#9
David Medeiros

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These are all great comments and insights. Thank you. Yea, I think about moving to a 'smaller' town sometimes, but then I also think about giving up convenient features of of a 'big' place. I'm just not sure what's more important at this point. But I guess the main idea is that it's harder to buy house IN GENERAL when you're in your first few years of a career than when you've 'moved up'. I guess I'm wondering what 'moving up' really means to a cartographer anyway. I'm just about to finish a graduate certificate, but that doesn't automatically amount to anything in the real world. I suppose GIS is really the path to take? But that's not quite as 'fun' as making pretty maps! haha.


First you gotta stop calling them "pretty maps" :P There is a nexus of sorts between high quality map work, information display and GIS work. If you separate out the quality & visual display part of all that as being nothing more that art work or "pretty maps" than you do a disservice to your GIS work.

Second, I'm not sure I'd call GIS a career path anymore. Get in the habit of thinking of it as a tool and skill set that you'll apply to your career. If you think of yourself as simply doing GIS I think you'll find yourself ultimately limited to a lot of uninteresting (but well paying) work.

GIS Reference and Instruction Specialist, Stanford Geospatial Center.

 

www.mapbliss.com

 


#10
Dennis McClendon

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At least in the US, it's not so much big cities vs. smaller metros for housing prices. It's a few unusually high (and a couple of unusually low) metro areas vs. the rest of the country. So the Bay Area, anywhere in California, and the Boston, New York, and DC metro areas will be tough, no matter what your profession. But housing is much more affordable in Dallas-Ft. Worth, Cincinnati, Atlanta, Chicago, Denver, South Florida, or even Seattle. A table of housing affordability by metro area.

If you already have a client base, or think you offer something spectacularly unique, you certainly can settle in a small city. (Derek doesn't mention how much he enjoys rising at 4 am to catch a morning flight out of MSP.) If you will need to move from job to job to advance your career, I think it's best to be in a big metro area with lots of municipalities, government agencies, and publishers. And if there's an epicenter for cartography in the US, it's DC.
Dennis McClendon, Chicago CartoGraphics
chicagocarto.com

#11
Derek Tonn

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At least in the US, it's not so much big cities vs. smaller metros for housing prices. It's a few unusually high (and a couple of unusually low) metro areas vs. the rest of the country. So the Bay Area, anywhere in California, and the Boston, New York, and DC metro areas will be tough, no matter what your profession. But housing is much more affordable in Dallas-Ft. Worth, Cincinnati, Atlanta, Chicago, Denver, South Florida, or even Seattle. A table of housing affordability by metro area.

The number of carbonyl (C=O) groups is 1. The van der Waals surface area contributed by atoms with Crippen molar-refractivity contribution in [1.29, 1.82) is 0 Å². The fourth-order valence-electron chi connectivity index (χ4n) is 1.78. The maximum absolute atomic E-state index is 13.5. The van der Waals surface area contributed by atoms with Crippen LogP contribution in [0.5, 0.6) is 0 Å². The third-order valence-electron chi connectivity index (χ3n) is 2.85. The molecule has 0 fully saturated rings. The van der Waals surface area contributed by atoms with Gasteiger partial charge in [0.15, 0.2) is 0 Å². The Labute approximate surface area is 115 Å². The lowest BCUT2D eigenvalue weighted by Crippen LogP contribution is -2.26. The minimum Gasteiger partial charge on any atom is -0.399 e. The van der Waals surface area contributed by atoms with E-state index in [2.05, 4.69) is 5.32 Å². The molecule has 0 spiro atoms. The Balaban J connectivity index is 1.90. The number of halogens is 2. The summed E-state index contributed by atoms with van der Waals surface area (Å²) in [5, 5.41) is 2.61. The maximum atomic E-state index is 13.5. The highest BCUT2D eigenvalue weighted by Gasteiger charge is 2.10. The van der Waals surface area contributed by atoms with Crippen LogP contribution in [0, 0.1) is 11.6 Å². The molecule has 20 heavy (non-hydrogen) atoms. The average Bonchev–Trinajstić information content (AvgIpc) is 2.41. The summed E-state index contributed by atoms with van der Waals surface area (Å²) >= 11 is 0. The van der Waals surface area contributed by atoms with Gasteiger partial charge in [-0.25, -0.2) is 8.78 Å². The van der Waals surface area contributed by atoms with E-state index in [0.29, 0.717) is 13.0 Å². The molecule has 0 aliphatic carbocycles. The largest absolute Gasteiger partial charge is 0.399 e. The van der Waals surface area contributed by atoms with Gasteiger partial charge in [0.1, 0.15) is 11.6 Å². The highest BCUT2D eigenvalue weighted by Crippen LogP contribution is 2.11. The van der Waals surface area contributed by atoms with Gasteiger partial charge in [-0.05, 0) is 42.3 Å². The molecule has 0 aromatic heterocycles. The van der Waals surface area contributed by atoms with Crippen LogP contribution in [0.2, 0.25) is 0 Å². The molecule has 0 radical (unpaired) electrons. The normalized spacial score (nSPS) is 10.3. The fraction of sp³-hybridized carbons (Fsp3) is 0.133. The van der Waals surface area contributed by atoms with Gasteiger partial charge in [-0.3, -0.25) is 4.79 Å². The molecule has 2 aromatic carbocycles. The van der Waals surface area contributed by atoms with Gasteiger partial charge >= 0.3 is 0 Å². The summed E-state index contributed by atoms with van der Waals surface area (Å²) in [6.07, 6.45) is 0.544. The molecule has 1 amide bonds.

If you already have a client base, or think you offer something spectacularly unique, you certainly can settle in a small city. (Derek doesn't mention how much he enjoys rising at 4 am to catch a morning flight out of MSP.)


Aah, but that's the beauty of living on $0.50 on the dollar in a small, rural community vs. a metro like Minneapolis St. Paul, or probably $0.30 on the dollar of a place like D.C., NYC, SF or Boston...you can afford the time/$$$ to fly out the afternoon before. :P

Seriously though, small towns only work if you can bring your work with you and you aren't significantly tied to any geographic location for your clientele. There are only four colleges/universities within an hour's drive of where I live...so if I had to earn a living from what the local area is providing me, I would have starved to death 3-6 months after we moved here.

We're very lucky, as we are based in a rural community in the Upper Midwest, but most of our annual revenues come from Maine to Florida, Florida to Texas. We didn't bring hardly any of those clients with us though. In fact, when we left MSP in 2003, about 70-75% of our annual revenues were coming from the Twin Cities metro. We didn't get most of our East Coast clients until after we left for the land of Homer, Bart and Mr. Burns! I'd talk to folks on the phone and they'd say "Springfield...is that near Minneapolis?" and I'd say we were 2+ hours SW of there, and they'd say "Oh, okay" and then we'd start talking about their projects. We could have been orbiting Jupiter on Europa for all folks cared...as long as we were on-time, on/above spec and on budget at the end of the day.

Well, maybe not Europa...unless we could have simultaneously discovered technology that would allow for file transmission at the speed of light. Ha! But you get the idea.
Derek Tonn
Founder and CEO
mapformation, LLC

datonn@mapformation.com
http://www.mapformation.com